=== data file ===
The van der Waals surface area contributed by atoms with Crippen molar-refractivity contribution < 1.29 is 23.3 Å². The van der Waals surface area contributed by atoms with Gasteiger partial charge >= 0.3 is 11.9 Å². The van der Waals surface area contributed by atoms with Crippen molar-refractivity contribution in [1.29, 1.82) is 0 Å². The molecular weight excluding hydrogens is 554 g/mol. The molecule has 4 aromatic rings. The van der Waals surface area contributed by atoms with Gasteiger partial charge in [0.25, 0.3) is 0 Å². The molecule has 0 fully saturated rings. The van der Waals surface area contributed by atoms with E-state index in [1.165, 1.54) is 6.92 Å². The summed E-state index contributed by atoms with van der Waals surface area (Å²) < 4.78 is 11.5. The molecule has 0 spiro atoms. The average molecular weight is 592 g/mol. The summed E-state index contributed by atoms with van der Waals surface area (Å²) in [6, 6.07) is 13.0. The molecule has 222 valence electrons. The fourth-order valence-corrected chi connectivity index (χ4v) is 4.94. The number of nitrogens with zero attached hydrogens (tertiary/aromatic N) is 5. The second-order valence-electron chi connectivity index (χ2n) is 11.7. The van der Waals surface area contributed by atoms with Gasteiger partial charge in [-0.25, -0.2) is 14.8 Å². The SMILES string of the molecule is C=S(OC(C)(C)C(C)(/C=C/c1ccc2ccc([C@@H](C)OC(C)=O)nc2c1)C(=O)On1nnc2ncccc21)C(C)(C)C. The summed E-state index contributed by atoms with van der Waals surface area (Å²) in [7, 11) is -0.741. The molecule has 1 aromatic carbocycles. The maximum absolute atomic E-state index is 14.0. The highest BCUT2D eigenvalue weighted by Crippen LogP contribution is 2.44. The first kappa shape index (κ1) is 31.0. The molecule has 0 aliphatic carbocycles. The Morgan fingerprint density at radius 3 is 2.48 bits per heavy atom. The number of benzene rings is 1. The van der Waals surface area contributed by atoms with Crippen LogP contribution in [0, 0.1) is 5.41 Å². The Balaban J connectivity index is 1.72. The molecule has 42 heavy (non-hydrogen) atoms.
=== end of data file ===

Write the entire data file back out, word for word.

The van der Waals surface area contributed by atoms with Crippen molar-refractivity contribution < 1.29 is 23.3 Å². The van der Waals surface area contributed by atoms with Gasteiger partial charge >= 0.3 is 11.9 Å². The van der Waals surface area contributed by atoms with Crippen molar-refractivity contribution in [1.29, 1.82) is 0 Å². The molecular weight excluding hydrogens is 554 g/mol. The molecule has 4 aromatic rings. The van der Waals surface area contributed by atoms with Gasteiger partial charge in [0.25, 0.3) is 0 Å². The molecule has 0 fully saturated rings. The van der Waals surface area contributed by atoms with E-state index in [1.165, 1.54) is 6.92 Å². The summed E-state index contributed by atoms with van der Waals surface area (Å²) < 4.78 is 11.5. The molecule has 0 spiro atoms. The average molecular weight is 592 g/mol. The summed E-state index contributed by atoms with van der Waals surface area (Å²) in [6, 6.07) is 13.0. The molecule has 222 valence electrons. The fourth-order valence-corrected chi connectivity index (χ4v) is 4.94. The number of nitrogens with zero attached hydrogens (tertiary/aromatic N) is 5. The second-order valence-electron chi connectivity index (χ2n) is 11.7. The van der Waals surface area contributed by atoms with Gasteiger partial charge in [-0.25, -0.2) is 14.8 Å². The SMILES string of the molecule is C=S(OC(C)(C)C(C)(/C=C/c1ccc2ccc([C@@H](C)OC(C)=O)nc2c1)C(=O)On1nnc2ncccc21)C(C)(C)C. The summed E-state index contributed by atoms with van der Waals surface area (Å²) in [7, 11) is -0.741. The molecule has 1 aromatic carbocycles. The maximum absolute atomic E-state index is 14.0. The highest BCUT2D eigenvalue weighted by Crippen LogP contribution is 2.44. The first kappa shape index (κ1) is 31.0. The molecule has 0 aliphatic carbocycles. The Morgan fingerprint density at radius 3 is 2.48 bits per heavy atom. The number of benzene rings is 1. The van der Waals surface area contributed by atoms with Crippen LogP contribution in [0, 0.1) is 5.41 Å². The Balaban J connectivity index is 1.72. The molecule has 42 heavy (non-hydrogen) atoms.